Journal Article

Plasma isoflavone levels versus self-reported soy isoflavone levels in Asian-American women in Los Angeles County

Anna H. Wu, Mimi C. Yu, Chui-Chen Tseng, Nathan C. Twaddle and Daniel R. Doerge

in Carcinogenesis

Volume 25, issue 1, pages 77-81
Published in print January 2004 | ISSN: 0143-3334
Published online January 2004 | e-ISSN: 1460-2180 | DOI: http://dx.doi.org/10.1093/carcin/bgg189
Plasma isoflavone levels versus self-reported soy isoflavone levels in Asian-American women in Los Angeles County

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In a case–control study conducted among Asian-American women in Los Angeles County, we reported that the risk of breast cancer was significantly reduced in association with soy intake [Wu,A.H., Wan,P., Hankin,J. et al. (2002) Carcinogenesis, 23, 1491–1496]. In a subset of cases (n = 97) and controls (n = 97) we investigated the relationship between self-reported usual adult intake of soy isoflavones which was determined from a food frequency questionnaire and levels of plasma isoflavones (genistein and daidzein) and isoflavone metabolites (equol, dihydrogenistein and dihydrodaidzein) from a randomly timed blood specimen. In analyses conducted in cases and controls separately, levels of plasma genistein, daidzein and total isoflavones increased with increasing levels of self-reported intake of soy isoflavones. Breast cancer cases and control subjects did not differ in their respective associations between total plasma isoflavone levels and self-reported intake (P = 0.48). Among all subjects, there was a 3-fold difference in geometric mean plasma levels of total isoflavones [81.8 (95% CI = 53.4, 125.1) versus 26.4 nmol/l (95% CI = 16.6, 41.8)] between women in the highest quartile of soy isoflavone intake (>12.68 mg isoflavones/1000 kcal) compared with those in the lowest quartile of intake (≤1.79 mg isoflavones/1000 kcal), a difference that was statistically significant (P = 0.002). The present study provides independent corroboration that breast cancer cases and control subjects can reliably recall their usual soy intake and that there is no evidence of selective recall biases between breast cancer cases and controls. These results further strengthen our previous observation of an inverse association between soy intake and breast cancer risk in the Los Angeles Asian Breast Cancer Study.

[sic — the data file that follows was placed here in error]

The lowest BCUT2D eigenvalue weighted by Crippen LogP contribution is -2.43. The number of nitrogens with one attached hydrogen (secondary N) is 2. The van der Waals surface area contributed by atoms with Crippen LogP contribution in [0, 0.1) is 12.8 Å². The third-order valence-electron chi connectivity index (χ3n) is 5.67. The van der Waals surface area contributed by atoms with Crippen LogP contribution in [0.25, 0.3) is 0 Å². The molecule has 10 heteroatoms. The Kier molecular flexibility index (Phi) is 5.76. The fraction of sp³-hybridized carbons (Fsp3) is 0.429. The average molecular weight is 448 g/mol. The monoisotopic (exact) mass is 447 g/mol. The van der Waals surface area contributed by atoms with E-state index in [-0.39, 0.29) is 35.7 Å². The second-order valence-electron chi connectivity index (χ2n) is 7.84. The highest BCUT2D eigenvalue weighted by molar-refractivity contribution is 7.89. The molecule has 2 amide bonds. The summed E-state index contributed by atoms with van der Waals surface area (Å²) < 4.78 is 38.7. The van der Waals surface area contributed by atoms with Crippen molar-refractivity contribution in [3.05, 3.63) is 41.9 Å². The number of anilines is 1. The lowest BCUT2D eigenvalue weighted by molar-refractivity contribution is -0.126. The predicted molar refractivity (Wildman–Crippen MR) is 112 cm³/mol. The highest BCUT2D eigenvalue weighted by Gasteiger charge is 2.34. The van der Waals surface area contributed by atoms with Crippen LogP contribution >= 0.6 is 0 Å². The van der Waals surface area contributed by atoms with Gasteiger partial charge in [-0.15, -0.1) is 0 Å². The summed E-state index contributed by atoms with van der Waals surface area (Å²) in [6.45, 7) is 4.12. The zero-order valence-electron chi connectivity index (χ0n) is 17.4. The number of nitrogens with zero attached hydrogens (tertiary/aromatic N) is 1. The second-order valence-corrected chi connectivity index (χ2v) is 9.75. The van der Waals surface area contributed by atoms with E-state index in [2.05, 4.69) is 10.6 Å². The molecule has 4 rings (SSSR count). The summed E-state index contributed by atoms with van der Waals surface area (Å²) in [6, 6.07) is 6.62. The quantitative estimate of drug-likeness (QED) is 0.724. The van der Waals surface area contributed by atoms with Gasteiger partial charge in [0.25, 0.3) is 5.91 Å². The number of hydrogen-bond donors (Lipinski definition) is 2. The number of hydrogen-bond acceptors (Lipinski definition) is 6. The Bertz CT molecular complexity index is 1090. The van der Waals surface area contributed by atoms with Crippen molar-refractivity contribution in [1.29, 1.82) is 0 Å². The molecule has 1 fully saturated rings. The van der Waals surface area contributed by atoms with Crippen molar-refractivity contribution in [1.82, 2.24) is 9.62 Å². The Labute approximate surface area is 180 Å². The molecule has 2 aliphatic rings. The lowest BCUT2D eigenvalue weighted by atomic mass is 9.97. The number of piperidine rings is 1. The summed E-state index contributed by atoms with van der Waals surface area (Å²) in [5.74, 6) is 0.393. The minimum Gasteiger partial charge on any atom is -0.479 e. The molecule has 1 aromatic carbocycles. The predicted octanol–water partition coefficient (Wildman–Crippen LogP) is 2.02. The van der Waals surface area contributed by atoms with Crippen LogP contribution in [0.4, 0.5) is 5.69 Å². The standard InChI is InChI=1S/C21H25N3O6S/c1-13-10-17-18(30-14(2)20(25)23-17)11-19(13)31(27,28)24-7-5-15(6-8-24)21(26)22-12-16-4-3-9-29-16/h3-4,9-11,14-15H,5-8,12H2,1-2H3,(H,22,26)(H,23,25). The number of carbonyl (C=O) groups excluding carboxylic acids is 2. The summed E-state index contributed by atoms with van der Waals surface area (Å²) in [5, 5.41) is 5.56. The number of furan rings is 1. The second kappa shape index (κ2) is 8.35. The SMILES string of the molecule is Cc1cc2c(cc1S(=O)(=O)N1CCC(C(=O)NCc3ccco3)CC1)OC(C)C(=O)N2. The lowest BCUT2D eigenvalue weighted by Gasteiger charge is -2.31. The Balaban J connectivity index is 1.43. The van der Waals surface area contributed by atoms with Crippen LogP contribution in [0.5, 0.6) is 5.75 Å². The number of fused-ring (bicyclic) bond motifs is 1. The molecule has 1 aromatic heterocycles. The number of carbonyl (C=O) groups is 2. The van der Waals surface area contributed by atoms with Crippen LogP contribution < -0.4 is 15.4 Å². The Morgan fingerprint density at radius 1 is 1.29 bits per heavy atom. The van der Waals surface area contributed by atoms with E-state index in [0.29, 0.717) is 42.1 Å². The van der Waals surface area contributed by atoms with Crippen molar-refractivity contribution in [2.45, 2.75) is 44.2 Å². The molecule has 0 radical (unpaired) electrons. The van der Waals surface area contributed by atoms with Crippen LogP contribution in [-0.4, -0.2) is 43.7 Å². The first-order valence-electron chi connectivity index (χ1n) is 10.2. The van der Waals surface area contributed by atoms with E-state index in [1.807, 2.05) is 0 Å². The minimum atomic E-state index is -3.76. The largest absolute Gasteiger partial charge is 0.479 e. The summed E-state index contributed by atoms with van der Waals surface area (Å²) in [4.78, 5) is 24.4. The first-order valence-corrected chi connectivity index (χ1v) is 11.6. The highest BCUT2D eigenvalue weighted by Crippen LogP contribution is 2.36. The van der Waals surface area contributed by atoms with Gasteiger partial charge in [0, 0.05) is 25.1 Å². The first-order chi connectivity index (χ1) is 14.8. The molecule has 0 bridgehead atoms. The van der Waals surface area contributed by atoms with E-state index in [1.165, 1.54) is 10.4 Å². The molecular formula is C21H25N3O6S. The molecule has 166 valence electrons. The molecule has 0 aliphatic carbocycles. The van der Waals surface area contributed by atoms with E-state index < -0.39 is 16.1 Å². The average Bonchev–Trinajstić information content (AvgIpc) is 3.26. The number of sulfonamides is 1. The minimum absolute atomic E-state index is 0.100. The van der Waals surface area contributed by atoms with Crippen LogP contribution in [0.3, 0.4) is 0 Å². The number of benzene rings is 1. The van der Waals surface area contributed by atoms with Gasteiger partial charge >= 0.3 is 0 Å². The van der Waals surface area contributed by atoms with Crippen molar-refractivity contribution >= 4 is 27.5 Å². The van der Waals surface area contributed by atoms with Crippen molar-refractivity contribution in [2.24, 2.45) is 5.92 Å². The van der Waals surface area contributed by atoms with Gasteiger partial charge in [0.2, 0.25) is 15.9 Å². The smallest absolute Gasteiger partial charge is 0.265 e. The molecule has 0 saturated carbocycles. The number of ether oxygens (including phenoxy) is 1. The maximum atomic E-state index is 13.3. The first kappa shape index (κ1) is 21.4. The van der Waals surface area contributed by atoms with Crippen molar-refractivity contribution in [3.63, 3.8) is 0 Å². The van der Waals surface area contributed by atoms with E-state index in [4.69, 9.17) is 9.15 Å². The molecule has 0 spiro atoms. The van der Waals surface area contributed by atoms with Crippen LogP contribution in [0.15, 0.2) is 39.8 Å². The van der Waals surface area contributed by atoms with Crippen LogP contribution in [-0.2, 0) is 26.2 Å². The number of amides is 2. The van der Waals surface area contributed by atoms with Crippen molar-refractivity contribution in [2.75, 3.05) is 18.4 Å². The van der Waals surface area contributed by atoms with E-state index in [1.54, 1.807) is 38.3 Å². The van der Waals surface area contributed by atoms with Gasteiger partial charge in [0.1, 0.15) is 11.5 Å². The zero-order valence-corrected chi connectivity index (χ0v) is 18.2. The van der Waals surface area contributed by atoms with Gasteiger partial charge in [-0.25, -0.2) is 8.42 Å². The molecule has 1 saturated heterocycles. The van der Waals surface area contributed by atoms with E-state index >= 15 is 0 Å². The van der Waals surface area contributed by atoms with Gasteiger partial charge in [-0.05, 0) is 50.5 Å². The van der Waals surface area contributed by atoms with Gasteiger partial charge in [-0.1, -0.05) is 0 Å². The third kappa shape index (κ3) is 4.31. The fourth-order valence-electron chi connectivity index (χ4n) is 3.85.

Journal Article.  3876 words. 

Subjects: Clinical Cytogenetics and Molecular Genetics

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